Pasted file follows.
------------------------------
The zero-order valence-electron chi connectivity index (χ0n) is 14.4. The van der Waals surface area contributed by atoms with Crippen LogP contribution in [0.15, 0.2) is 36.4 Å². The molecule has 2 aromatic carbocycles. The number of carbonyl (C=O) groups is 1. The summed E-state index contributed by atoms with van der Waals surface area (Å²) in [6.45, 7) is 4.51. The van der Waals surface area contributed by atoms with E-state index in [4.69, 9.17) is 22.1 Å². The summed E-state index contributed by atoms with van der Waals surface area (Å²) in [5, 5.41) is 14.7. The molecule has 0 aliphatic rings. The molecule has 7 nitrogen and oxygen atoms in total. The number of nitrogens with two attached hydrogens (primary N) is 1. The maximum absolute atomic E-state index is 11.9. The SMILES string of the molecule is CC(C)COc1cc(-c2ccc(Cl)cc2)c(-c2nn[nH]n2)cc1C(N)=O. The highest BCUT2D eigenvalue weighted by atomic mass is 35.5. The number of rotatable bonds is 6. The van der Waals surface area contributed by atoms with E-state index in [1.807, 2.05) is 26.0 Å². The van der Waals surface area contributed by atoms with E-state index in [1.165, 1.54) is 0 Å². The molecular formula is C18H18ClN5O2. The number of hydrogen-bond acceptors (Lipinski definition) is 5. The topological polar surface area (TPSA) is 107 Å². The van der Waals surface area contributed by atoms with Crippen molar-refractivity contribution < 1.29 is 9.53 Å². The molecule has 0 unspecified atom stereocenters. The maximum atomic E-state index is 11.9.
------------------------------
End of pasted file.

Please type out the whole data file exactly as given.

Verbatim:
The zero-order valence-electron chi connectivity index (χ0n) is 14.4. The van der Waals surface area contributed by atoms with Crippen LogP contribution in [0.15, 0.2) is 36.4 Å². The molecule has 2 aromatic carbocycles. The number of carbonyl (C=O) groups is 1. The summed E-state index contributed by atoms with van der Waals surface area (Å²) in [6.45, 7) is 4.51. The van der Waals surface area contributed by atoms with E-state index in [4.69, 9.17) is 22.1 Å². The summed E-state index contributed by atoms with van der Waals surface area (Å²) in [5, 5.41) is 14.7. The molecule has 0 aliphatic rings. The molecule has 7 nitrogen and oxygen atoms in total. The number of nitrogens with two attached hydrogens (primary N) is 1. The maximum absolute atomic E-state index is 11.9. The SMILES string of the molecule is CC(C)COc1cc(-c2ccc(Cl)cc2)c(-c2nn[nH]n2)cc1C(N)=O. The highest BCUT2D eigenvalue weighted by atomic mass is 35.5. The number of rotatable bonds is 6. The van der Waals surface area contributed by atoms with E-state index in [1.807, 2.05) is 26.0 Å². The van der Waals surface area contributed by atoms with E-state index in [1.165, 1.54) is 0 Å². The molecular formula is C18H18ClN5O2. The number of hydrogen-bond acceptors (Lipinski definition) is 5. The topological polar surface area (TPSA) is 107 Å². The van der Waals surface area contributed by atoms with Crippen molar-refractivity contribution < 1.29 is 9.53 Å². The molecule has 0 unspecified atom stereocenters. The maximum atomic E-state index is 11.9.